…and what happened with those cases?
They [UNMIK] worked very little [on these cases]. We had a few trials here and there. As I’ve said in public many times as well, this campaign [for prosecuting war crimes] has been in the dark. Very little has been said about it.
I am critical of the media and journalists as well in this respect — they did not care. I didn’t see media publications or interest regarding these cases that UNMIK took over at that time. They reported whenever there was a trial, and they were content. Now that we have the competencies, trust me, sometimes I can’t even answer the questions that they make [because there are so many]. Sometimes I just want to ask them: Where have you been until now?
But there was a lack of transparency regarding these cases…
… there was no interest either. It’s as if people thought that because they were under the competencies of the internationals, we need not deal with those cases. The fact that no one was interested up until now troubles and angers me, because pressure from the media and the public could have produced effects in the form of internationals doing a better job and giving a bigger contribution in this field.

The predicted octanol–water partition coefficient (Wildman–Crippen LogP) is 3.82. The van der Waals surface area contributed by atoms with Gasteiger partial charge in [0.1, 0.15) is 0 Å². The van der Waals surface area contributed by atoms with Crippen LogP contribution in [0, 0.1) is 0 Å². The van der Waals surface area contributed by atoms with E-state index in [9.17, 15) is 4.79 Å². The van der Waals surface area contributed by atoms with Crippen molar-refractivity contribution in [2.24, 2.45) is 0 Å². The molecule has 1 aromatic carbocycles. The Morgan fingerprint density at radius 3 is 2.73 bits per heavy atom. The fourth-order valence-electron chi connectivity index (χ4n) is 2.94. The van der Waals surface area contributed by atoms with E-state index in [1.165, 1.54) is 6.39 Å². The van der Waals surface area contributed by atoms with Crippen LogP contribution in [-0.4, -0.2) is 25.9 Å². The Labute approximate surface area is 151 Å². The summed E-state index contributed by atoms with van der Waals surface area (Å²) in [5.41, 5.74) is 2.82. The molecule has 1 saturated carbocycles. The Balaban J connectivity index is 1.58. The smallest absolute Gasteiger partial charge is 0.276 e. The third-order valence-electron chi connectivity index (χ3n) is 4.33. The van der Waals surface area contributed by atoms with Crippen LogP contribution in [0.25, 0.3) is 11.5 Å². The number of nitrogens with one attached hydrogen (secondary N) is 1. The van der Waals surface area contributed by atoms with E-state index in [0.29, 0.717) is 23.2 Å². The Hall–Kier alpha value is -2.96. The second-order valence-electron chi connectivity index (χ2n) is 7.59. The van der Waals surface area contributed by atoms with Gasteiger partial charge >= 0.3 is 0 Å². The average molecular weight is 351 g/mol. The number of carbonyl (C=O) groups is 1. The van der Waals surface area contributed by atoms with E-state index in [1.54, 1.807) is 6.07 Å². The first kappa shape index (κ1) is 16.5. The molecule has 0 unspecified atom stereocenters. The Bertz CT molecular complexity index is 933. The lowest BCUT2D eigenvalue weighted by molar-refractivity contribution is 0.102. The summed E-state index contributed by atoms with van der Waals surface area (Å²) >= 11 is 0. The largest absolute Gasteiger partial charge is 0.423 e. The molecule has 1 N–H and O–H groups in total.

Nevertheless, these cases are under your competencies, and you are only two prosecutors who are processing 300 cases. How achievable is this for you practically, knowing the nature of war crimes?
This small number of prosecutors in the war crimes field is a consequence of the insufficient number of special prosecutors in this prosecution. We still work with halved capacities. According to the needs of this prosecution, 18 prosecutors should have been here, whereas we function with half of the planned capacities. Besides war crimes, me and my colleague Elez Blakaj also work on other cases. I personally have cases that are in the judicial process, but I also have a few that are under investigation, like cases of money laundering, terrorism, the “Pronto” case…